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This article was originally featured in the edition: TaaS Magazine - Issue 4

A new solution to integrate electric vehicle charging into the urban scape

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Significant Electric Vehicle (EV) adoption is crucial for the UK to meet its climate targets and tackle air pollution in cities. In its 2018 transport roadmap, the ‘Road to Zero Strategy’, the government has set out a target of 50-70% ultra-low emission vehicles sales by 2030. Quite a jump compared to today’s sales, which are still under 5%, but achievable as exemplified by Norway where EVs now make up about 50% of car sales.

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The role of charging infrastructure

While battery costs and consumer acceptance of EVs are improving, there are still some barriers to uptake. In the short term, there is a supply issue - demand is currently outstripping the volume manufacturers can produce. This is not however a long-term issue, with virtually all major manufacturers ramping up their investment in production. The more worrying barrier that will inhibit rapid uptake of EVs, after the production shortfall hiatus, is a lack of public recharging infrastructure.

Do EV drivers need public infrastructure anyway? If they can charge at home at night, the answer is yes but not much - it will of course depend on how often they do long distance trips. Based on UK travel statistics, charging at home should cover about 75-90% of charging needs. Statistical conclusions regarding real needs won't change drivers' appetite for more public charging infrastructure though. This issue has been highlighted recently by the public through an AA survey which found that 80% of non-EV drivers are concerned about the lack of public chargepoints.

And what about drivers who won't be able to charge at home at night? A substantial 8 million vehicle owners in the UK today do not have access to a garage or driveway. They simply cannot access the practical and low-cost home charging option. For them, access to public infrastructure is an absolute necessity. While 8 million might not seem much compared to a national car fleet of about 30 million, these are typically in urban areas, where air quality issues are the worst. If they are the last ones to convert to EVs (whether the cars are private or shared), urban dwellers will miss out on air quality improvements.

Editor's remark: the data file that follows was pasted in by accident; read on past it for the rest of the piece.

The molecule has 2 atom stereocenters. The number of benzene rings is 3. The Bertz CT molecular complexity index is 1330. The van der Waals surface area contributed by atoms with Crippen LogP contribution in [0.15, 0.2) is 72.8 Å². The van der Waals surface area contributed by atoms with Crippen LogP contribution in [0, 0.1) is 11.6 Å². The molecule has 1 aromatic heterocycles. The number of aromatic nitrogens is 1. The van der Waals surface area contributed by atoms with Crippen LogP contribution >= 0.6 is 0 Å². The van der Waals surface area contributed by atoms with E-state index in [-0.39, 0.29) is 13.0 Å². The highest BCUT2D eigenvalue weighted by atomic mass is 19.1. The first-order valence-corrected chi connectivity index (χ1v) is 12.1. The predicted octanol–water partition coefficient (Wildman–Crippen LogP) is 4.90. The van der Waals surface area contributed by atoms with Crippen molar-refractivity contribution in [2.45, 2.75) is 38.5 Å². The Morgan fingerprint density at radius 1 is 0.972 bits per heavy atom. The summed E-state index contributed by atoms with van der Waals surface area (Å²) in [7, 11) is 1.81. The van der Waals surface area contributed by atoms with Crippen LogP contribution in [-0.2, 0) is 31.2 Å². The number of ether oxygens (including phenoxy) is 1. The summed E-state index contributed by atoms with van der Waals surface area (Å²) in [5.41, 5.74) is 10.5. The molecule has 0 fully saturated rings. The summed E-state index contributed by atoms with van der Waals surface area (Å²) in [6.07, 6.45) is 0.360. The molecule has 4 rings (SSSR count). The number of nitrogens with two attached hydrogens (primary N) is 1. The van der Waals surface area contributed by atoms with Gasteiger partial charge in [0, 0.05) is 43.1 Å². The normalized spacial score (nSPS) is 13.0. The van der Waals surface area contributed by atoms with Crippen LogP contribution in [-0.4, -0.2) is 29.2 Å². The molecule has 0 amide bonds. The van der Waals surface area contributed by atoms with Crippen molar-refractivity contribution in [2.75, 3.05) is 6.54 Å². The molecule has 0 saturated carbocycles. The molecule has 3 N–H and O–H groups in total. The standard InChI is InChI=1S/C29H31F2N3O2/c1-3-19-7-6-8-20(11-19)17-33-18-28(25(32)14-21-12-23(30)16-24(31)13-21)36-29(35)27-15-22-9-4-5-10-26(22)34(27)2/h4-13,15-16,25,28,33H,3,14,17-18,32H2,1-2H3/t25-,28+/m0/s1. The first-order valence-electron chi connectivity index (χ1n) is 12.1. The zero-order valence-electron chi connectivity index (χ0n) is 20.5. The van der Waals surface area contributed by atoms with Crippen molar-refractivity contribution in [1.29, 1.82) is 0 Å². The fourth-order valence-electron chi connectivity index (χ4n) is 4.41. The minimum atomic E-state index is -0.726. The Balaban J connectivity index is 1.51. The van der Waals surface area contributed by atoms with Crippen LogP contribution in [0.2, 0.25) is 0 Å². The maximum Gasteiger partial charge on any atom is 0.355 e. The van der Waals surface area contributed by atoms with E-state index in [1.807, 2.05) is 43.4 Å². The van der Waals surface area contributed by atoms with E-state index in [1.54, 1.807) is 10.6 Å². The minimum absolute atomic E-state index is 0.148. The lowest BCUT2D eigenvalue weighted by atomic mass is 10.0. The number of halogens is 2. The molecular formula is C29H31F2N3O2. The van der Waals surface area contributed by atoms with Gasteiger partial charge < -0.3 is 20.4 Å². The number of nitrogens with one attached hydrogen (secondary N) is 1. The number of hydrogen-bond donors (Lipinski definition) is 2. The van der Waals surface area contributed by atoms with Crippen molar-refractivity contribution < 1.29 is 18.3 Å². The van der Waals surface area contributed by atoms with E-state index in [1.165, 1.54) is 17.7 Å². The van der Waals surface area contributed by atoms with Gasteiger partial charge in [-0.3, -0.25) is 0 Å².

How to charge an EV parked on-street



What solutions are there for the widespread and cost-effective installation of on-street charging infrastructure?

Several technologies are emerging - each with advantages and drawbacks:

Standalone on-street charge point - these are often inconveniently located (i.e. not targeted at residents), expensive, and the bulky equipment presents access issues on the pavement e.g. for wheelchair usersLamppost charging - cheap and quick to install but limited to lampposts close to the road (otherwise cables have to cross pavements, be fed underneath with a satellite bollard, or slotted into trenches). Their power is typically restricted to 2-5kWWire trenches - gives the user access to a home electricity tariff, by slotting a cable in the pavement between a home charge point and a car. This needs the car parked directly outside the house, which can't be guaranteedPop-up charging - no clutter when the charger is hidden in the pavement but requires extensive and expensive street works as technology is installed underground, and moving parts raise reliability and maintenance concernsRapid charge hubs - no evidence yet that this is a solution for residents, although research is on-going with Innovate UK funding.

The drawbacks identified above prevent the widespread installation of any of the charge point technologies, therefore there is still a gap in the market for new charge point types to meet charging needs. One such technology could be the one being developed by Trojan Energy. Trojan Energy is an exciting new charge point company, set up by a budding group of oil engineers, who are keen to utilise their skills in the low carbon sector. They have designed an innovative solution to on-street charging, which enables the deployment of charge points at scale, covering entire streets at relatively low cost.

The Trojan Energy system - a flush charge point

The main features of the Trojan Energy system include a flush charge point connector that is level with the pavement and a ‘lance' which is used to connect the charge point to the vehicle. Connectors are placed approximately 5m apart, allowing EV owners to conveniently charge when parked at any point along the street. This reduces tension between residents, as no parking bays would be ring fenced for EVs.